Back in August, Microsoft announced a concept which was received with mixed reactions by users available: Notepad would be moved to the Microsoft Store in future releases. The company explained the next:

“Notepad has been a well-loved text editor in Windows for more than 3 decades. During the last few releases, we’ve been making a quantity of small improvements to Notepad based on your feedback (including expanded line ending support, wrap around search, and indicating when there’s unsaved content.) Beginning with this build, we’re making a change so that future Notepad updates is going to be automatically available through the store. This will are suffering from the flexibility to respond to issues and feedback away from bounds of Windows releases. As always, if you have any feedback for Notepad, we welcome it in the Feedback Hub under Apps > Notepad.”

This week, however, the software giant decided to abandon this concept, staying with the present Notepad approach that doesn’t include a Microsoft Store listing and which depends on Windows Update for update delivery.

While Microsoft hasn’t discussed the reasons with this decision, Notepad should remain in the Microsoft Store moving forward. There are two causes of this, each of them associated with exactly what a modern app brings new to the Windows platform.

First of all, it’s the update system that the Microsoft Store powers for contemporary apps.

Microsoft Store apps could be serviced as with every other regular app. Updates are downloaded and installed automatically, if this choice is enabled, and Microsoft does not need to rely on Windows Update to produce new features and additional refinements.

At this time, both Microsoft and users have to watch for Windows 10 feature updates to roll out new features for Notepad. Given Windows 10 feature updates are released twice a year, it goes without saying what this means is Notepad would receive improvements at a rather slow pace, something which many users might not agree with.

An identical approach was planned for the original Microsoft Edge too. Since it was bundled in to the OS, Edge only received updates though Windows Update, so Microsoft once meant to move it to the Store for additional frequent improvements. The concept was eventually abandoned for a reason why nobody knows.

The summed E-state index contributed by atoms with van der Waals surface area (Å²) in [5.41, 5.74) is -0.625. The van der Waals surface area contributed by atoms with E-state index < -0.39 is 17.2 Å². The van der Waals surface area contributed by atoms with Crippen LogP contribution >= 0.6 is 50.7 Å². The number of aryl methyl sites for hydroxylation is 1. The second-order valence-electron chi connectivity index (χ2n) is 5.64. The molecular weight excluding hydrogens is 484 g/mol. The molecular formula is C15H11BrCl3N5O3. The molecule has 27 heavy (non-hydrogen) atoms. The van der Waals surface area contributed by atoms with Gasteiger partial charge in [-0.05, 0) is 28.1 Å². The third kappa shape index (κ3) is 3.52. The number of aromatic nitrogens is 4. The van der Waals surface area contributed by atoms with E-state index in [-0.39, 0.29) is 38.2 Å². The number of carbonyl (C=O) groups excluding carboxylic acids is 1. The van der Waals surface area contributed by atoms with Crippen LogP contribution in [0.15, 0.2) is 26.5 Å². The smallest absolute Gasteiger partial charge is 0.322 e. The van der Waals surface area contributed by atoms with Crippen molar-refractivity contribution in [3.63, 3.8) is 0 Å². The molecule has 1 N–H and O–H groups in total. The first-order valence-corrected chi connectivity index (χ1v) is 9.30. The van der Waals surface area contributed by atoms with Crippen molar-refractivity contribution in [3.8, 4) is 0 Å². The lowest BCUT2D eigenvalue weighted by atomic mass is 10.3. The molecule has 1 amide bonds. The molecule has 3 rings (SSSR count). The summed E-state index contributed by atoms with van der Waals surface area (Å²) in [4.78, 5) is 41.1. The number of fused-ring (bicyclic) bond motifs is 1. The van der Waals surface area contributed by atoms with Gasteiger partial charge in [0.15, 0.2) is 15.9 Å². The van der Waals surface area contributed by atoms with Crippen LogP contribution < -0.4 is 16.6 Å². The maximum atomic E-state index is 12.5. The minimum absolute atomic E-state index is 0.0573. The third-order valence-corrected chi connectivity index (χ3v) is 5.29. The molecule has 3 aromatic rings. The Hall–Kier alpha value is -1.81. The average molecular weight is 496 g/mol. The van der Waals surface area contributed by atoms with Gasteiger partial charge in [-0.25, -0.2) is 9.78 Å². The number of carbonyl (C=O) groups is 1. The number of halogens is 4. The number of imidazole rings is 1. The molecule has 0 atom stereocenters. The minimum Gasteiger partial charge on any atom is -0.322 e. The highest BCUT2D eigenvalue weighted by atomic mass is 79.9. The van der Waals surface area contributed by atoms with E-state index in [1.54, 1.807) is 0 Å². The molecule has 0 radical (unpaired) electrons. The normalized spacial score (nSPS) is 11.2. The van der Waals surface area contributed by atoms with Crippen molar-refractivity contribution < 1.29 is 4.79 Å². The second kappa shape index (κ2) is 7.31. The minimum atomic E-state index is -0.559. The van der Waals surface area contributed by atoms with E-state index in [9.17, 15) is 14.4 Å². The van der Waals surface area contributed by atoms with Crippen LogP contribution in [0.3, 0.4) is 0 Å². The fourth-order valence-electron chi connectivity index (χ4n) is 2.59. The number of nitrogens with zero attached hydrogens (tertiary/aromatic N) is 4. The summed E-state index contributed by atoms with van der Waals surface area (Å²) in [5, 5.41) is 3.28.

And second of all, it’s the pack of advantages that modern apps power on Windows 10.

While more substantial improvements would be required for Notepad, migrating for the concept of modern apps would allow it to profit from additional functionality like live tiles and further optimizations that wouldn’t otherwise be available away from store. It might be also optimized for touch, something that would technically expand Notepad beyond the desktop.

But simultaneously, there’s the other side from the story.

Not everybody uses the Microsoft Store in Windows 10, and this is mostly the situation for users who upgraded from Windows 7. Because they want to stick to the classic Windows approach, they never launch the store, meaning they’d also lose out on all of the Notepad improvements that Microsoft releases. On the other hand, when the company sticks with the Windows Update model, Notepad updates become installed on all devices anyway.

At the end of your day, the good news is that Notepad would continue receiving more and more improvements in some manner or another, so that as a large fan of the app, I’ve every reason to become happy about it.

Classic Microsoft: Own App Drops Support for Windows 10

The state LinkedIn app for Windows 10 has dropped support for Windows 10 and it is now directing users towards the website from the business social networking.